The media coverage of the Games itself was unprecedented; television coverage was double that of the 2006 Olympics and triple that of the 2002 Games, and reached 99% of Canadians, and allowing high community exposure . The Olympics resulted in additional built infrastructure to support recreational physical activity and sport in the Vancouver region and provided Provincial level funding for Action Schools! BC program in elementary schools .
Thus, the lack of effects on activity among children was surprising, given the BC history of physical activity policy and program development leading up to the Vancouver Winter Olympics. The lack of impact may have been due to a ceiling effect with high rates of physical activity, limiting the possibility of further improvements; but national data including less active Provinces also showed no Olympic effect. This evaluation only focused on PA and sport participation rates, and there was no triangulation through qualitative and other research methods to assess intermediate outcomes. For example Action Schools! BC, an initiative of ActNow BC, increased objectively measured physical activity (among boys) and fitness levels in intervention schools relative to comparison schools prior to the OG . Therefore, the confounding effects of antecedent and concurrent programs such as Act Now BC and ParticipACTION may have attenuated any observed Olympic effects.
Interestingly, these optimal `conditions’ included longer term policy consistency in BC than usually occurs in the years leading up to Olympic Games. The lack of a measureable OG effect after the 2010 Games may indicate that a longer time period is required for the development and implementation of policy and programs to influence overall population levels of PA. Elsewhere, no sustained physical activity programs occurred prior to Sydney, Beijing or Athens Olympics , and policy inconsistency and variations to evaluation methods characterised the peri-Olympic period in the London 2010 OG . It seems the enthusiasm for legacy findings on physical activity remains unproved , and the expected impact on sports participation (for example following the Glasgow 2014 Commonwealth Games) , may be unduly optimistic. Further, the `euphoria’ from the `festival effect’ surrounding the Olympic Games may induce community feelings of wellbeing, but will not translate into population participation without much stronger community supports . It is time to reject the idea that hosting Olympic Games can spark population level increases in PA. The OG may serve as a platform to promote the idea of increasing PA, but much more concerted public health intervention is required to achieve increased PA at the population level. Future planning and research efforts to assess the impact of OG and other large scale mass events should be guided by a logic model, such as that proposed by Bauman and Murphy , to guide strategy development, assess changes in various components of the strategy and measure the overall impact on population PA levels.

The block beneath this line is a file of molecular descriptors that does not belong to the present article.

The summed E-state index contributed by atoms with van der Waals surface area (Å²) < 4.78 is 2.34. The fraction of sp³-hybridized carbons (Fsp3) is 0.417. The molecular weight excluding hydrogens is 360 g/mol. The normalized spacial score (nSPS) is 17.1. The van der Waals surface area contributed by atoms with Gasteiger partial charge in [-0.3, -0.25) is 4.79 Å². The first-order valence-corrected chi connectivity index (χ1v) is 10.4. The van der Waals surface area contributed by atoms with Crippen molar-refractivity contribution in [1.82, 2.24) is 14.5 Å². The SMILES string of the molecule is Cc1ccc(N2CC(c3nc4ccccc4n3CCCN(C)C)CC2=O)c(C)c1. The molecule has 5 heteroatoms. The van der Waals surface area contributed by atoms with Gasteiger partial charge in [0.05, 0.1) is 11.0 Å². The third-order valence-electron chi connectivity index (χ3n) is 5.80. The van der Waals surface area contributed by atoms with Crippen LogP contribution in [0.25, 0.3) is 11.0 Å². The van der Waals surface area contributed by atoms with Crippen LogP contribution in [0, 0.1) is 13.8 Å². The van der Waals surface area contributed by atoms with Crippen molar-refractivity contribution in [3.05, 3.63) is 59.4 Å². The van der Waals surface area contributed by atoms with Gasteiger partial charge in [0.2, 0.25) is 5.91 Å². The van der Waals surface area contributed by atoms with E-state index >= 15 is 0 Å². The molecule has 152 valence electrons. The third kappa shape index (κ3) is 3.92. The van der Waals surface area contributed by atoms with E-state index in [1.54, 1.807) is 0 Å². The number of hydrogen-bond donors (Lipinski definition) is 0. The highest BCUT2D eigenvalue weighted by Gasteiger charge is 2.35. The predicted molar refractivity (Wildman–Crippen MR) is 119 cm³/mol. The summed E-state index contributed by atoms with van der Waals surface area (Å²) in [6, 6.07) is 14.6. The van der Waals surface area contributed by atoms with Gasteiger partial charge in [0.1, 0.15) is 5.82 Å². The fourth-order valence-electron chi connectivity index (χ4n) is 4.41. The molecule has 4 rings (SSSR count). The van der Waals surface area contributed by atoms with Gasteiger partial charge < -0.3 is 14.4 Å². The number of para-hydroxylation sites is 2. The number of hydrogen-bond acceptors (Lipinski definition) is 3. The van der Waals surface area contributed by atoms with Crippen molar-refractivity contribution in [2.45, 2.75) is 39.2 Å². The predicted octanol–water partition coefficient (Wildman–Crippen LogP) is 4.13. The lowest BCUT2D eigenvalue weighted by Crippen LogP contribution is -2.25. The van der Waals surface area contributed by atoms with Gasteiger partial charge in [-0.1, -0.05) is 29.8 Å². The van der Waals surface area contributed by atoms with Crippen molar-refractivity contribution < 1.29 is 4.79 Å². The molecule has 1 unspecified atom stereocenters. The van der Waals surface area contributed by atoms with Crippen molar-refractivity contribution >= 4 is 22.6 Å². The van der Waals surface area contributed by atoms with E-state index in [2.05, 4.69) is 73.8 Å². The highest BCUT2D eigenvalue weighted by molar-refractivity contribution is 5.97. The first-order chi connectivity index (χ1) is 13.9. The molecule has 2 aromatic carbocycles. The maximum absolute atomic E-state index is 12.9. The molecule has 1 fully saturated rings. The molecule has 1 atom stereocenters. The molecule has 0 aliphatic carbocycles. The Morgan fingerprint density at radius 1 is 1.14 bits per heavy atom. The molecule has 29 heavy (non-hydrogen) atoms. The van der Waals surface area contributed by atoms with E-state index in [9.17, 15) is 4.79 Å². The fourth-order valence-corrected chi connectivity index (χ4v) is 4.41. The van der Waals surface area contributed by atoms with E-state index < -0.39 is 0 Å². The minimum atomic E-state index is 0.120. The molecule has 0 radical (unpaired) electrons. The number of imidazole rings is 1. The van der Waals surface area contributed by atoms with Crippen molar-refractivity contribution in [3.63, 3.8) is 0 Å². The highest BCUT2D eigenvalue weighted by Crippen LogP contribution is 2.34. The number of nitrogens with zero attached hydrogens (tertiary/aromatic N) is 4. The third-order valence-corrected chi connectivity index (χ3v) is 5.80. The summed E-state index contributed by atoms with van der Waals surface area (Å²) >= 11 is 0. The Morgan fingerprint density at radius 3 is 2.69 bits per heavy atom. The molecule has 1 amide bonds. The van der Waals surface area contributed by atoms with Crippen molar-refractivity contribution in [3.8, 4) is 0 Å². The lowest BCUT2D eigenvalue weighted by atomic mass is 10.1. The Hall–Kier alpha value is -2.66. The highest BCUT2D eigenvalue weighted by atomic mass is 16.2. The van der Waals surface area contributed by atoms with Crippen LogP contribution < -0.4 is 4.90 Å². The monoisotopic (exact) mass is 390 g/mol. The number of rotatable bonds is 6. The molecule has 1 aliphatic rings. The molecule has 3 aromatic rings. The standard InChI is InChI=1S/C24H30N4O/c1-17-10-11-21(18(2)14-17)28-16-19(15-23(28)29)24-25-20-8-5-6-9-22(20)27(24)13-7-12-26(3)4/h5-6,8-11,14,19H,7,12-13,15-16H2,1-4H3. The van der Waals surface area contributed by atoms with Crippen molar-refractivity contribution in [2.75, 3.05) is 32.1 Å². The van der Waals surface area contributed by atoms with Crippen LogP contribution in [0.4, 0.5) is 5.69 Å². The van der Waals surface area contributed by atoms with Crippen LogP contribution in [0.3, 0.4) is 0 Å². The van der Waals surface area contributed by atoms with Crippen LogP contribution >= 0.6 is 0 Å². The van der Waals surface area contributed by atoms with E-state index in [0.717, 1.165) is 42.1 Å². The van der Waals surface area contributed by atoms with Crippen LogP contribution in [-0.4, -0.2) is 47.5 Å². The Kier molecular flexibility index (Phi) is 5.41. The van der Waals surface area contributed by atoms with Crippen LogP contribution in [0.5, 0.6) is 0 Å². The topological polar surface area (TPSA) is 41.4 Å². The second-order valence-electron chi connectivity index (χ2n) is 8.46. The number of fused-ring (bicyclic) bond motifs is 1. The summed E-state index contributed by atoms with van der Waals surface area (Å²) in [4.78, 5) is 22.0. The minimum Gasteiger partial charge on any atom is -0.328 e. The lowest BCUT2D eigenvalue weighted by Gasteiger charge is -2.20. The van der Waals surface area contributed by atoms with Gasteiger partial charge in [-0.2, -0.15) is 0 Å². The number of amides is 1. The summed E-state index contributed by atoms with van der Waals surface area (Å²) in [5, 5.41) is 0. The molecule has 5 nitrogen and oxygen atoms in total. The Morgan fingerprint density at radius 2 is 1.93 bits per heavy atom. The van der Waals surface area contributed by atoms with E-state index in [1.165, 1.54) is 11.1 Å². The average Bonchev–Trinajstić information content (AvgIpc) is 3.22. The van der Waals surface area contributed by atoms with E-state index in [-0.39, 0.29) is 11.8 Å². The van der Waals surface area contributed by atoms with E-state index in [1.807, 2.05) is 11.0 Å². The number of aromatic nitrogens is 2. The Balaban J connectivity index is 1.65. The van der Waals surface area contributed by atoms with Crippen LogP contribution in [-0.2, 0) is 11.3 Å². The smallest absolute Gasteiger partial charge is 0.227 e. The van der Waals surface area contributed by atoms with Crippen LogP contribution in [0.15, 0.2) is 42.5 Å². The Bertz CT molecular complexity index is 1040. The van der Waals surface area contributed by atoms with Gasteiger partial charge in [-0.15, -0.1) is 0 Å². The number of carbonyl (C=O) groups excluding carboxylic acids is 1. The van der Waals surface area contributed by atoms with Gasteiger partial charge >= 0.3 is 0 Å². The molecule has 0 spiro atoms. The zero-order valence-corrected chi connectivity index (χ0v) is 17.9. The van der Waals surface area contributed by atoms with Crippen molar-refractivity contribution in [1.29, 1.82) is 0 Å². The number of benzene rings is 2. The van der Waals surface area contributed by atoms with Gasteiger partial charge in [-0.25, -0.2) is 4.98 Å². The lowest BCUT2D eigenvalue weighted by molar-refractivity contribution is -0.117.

This study had several methodological strengths as population-level program evaluation. These included using the unique CANPLAY surveillance system that employs objectively measured PA (steps/day) . Pedometer data measures total PA and best represents ambulatory physical activity. Pedometers are limited in accurately measuring water-based (e.g., swimming) and sliding activities (e.g., ice hockey, Alpine skiing). These measurement issues, and survey response rates are likely to have been non-differential over time. Furthermore, the lack of changes in pedometer-determined PA was corroborated by external self-report data that permitted the inclusion of non ambulatory PA. The study was not an a priori evaluation, and was uncontrolled, but did assess representative population samples across multiple time points, starting well before the Vancouver games. The data reported here were of sufficient sample size, and used both objective pedometer data and parental-report data, and the findings were corroborated by self-reported PA participation from the CCHS, an unrelated Canadian health surveillance system.